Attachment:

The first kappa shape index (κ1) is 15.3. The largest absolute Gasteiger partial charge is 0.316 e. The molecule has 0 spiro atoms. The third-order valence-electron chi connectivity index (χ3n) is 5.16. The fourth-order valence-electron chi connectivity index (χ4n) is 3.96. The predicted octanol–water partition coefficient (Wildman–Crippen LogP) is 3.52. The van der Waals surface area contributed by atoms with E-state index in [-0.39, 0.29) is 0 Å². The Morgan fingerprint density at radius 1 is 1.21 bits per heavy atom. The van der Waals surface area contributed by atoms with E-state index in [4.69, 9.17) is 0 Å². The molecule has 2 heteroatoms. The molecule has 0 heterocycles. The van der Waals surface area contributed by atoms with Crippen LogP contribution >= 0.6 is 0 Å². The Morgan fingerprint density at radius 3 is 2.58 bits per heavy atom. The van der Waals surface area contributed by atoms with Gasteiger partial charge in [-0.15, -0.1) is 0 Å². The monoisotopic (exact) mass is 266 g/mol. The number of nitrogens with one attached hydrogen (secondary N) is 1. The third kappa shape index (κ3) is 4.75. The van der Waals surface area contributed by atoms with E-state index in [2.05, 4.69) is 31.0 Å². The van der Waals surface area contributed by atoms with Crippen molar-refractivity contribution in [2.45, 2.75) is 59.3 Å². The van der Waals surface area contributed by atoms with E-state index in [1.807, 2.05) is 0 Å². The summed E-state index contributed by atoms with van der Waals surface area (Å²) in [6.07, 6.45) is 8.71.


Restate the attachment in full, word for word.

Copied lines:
The first kappa shape index (κ1) is 15.3. The largest absolute Gasteiger partial charge is 0.316 e. The molecule has 0 spiro atoms. The third-order valence-electron chi connectivity index (χ3n) is 5.16. The fourth-order valence-electron chi connectivity index (χ4n) is 3.96. The predicted octanol–water partition coefficient (Wildman–Crippen LogP) is 3.52. The van der Waals surface area contributed by atoms with E-state index in [-0.39, 0.29) is 0 Å². The Morgan fingerprint density at radius 1 is 1.21 bits per heavy atom. The van der Waals surface area contributed by atoms with E-state index in [4.69, 9.17) is 0 Å². The molecule has 2 heteroatoms. The molecule has 0 heterocycles. The van der Waals surface area contributed by atoms with Crippen LogP contribution >= 0.6 is 0 Å². The Morgan fingerprint density at radius 3 is 2.58 bits per heavy atom. The van der Waals surface area contributed by atoms with Gasteiger partial charge in [-0.15, -0.1) is 0 Å². The monoisotopic (exact) mass is 266 g/mol. The number of nitrogens with one attached hydrogen (secondary N) is 1. The third kappa shape index (κ3) is 4.75. The van der Waals surface area contributed by atoms with E-state index in [2.05, 4.69) is 31.0 Å². The van der Waals surface area contributed by atoms with Crippen molar-refractivity contribution in [2.45, 2.75) is 59.3 Å². The van der Waals surface area contributed by atoms with E-state index in [1.807, 2.05) is 0 Å². The summed E-state index contributed by atoms with van der Waals surface area (Å²) in [6.07, 6.45) is 8.71.